There are some interesting basic elements too. Once again I have cause to mention the 2X14 plate, a part you could easily overlook but in fact only came into being in 2012. It appears in Tan [BL]/Brick Yellow [TLG] in this set for the first time ever (Element ID 6036487 | Design ID 91988). A plate that isn't exclusive but is rare is the 2X8 plate in Dark Blue [BL]/Earth Blue [TLG] (Element ID 6027627 | Design ID 3034); only available in three previous sets including the desirable 10187 VW Beetle. You get two here. These plates all get used in the railway structure I was moaning about earlier, which also provides us with four of those useful 2X2X10 latticed girders in Black (Element ID 4667463 | Design ID 95347). Less usefully, we also get four Reddish Brown 2X4 right-hand wedge plates... and zero left-handed!

Making its fifth ever appearance in a set is part 3049 in White (Element ID 6059271) of which there are two in this set. It is an odd part, which probably accounts for its odd names: Slope 45 2x1 Double/Inverted on BrickLink and TLG call it Attic 1X2/45°. I think attic is a very sweet description! The reason I'm surprised by the attic slope's relative rarity in a colour as common as White is because it is very old; it was introduced in 1957 roof supplementary parts packs but not in White at that stage. The 1963 redesign only ever appeared in White in two sets about a decade ago, and this current incarnation of the mould (redesigned in 2004 to include the 'nail rail' allowing you to offset the part) only previously appeared in two Ninjago sets from 2011. Even more rare and surprising is the White 2X4 double 45° slope (Element ID | 6059275 Design ID 3041), which has never appeared in a set until now despite the part being 55 years old. This prompted me to have a nosey through the various designs of 45° slopes over the years, and it does seem that White has been underrepresented amongst the less-common 45° parts. So go build some white rooves, folks.

Alternate build

Having challenged my fellow reviewers to build an alternate, I figured I'd better have a go too. There's a diverse range of bows and slopes in the set and I was drawn to these as I began randomly sticking stuff together. Happily, my vague assemblage evolved into Robo-Budgie. Look out; he'll make cuttlefish outta you.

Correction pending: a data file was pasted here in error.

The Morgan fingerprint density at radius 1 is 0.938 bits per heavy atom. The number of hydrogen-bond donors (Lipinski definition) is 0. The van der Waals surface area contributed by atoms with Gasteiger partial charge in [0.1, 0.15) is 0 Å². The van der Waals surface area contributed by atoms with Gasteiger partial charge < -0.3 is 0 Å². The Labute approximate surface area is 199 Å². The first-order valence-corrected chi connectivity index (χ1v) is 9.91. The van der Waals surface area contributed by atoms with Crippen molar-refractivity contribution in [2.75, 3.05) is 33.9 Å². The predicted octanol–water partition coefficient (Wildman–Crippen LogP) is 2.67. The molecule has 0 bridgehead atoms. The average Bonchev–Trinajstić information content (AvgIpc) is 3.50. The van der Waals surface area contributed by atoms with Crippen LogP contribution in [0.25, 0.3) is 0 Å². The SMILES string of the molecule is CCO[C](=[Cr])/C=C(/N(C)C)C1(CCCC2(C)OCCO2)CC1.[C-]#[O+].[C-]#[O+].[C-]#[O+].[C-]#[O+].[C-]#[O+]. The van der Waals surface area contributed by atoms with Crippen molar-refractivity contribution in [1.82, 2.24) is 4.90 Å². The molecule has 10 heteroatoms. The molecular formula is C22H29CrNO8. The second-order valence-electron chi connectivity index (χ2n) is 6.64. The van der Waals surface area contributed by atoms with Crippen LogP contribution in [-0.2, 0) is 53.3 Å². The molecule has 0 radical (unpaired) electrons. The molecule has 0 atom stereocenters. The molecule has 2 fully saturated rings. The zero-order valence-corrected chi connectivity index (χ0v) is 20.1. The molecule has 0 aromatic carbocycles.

My thanks to LEGO's Community and Events Engagement Team for providing this set.

70802 Bad Cop's Pursuit retails at US$29.99/GB£24.99.

Affiliate links:


Amazon US: Amazon UK: Amazon FR:
Lego.com:
Bad Cop's Pursuit
Play.com:
LEGO The LEGO Movie 70802: Bad Cop's Pursuit

6 comments:

  1. I thought I'd read that this new gun could fit the grappling hook (and was looking forward to finally giving Batman a bat-grapple), but maybe that was referring to a different new gun?

    ReplyDelete
  2. All of the TLM sets are worth getting for parts, I've already picked up the two $12.99 ones, Cloud Cuckoo, Lord B's evil lair, all the CMFs, and I'm definitely going to try to get the rest. This may be the best theme ever.

    ReplyDelete
    Replies
    1. That depends entirely on what type of parts the individual is interested in. For me, there are a handful of parts that spark my interest, but it's far more cost effective to buy them on Bricklink.

      Delete
  3. That gun piece is great... perfect for streetlights.

    ReplyDelete
    Replies
    1. Nice idea Tolga I look forward to seeing it!

      Delete
  4. Awesome alternative build/

    ReplyDelete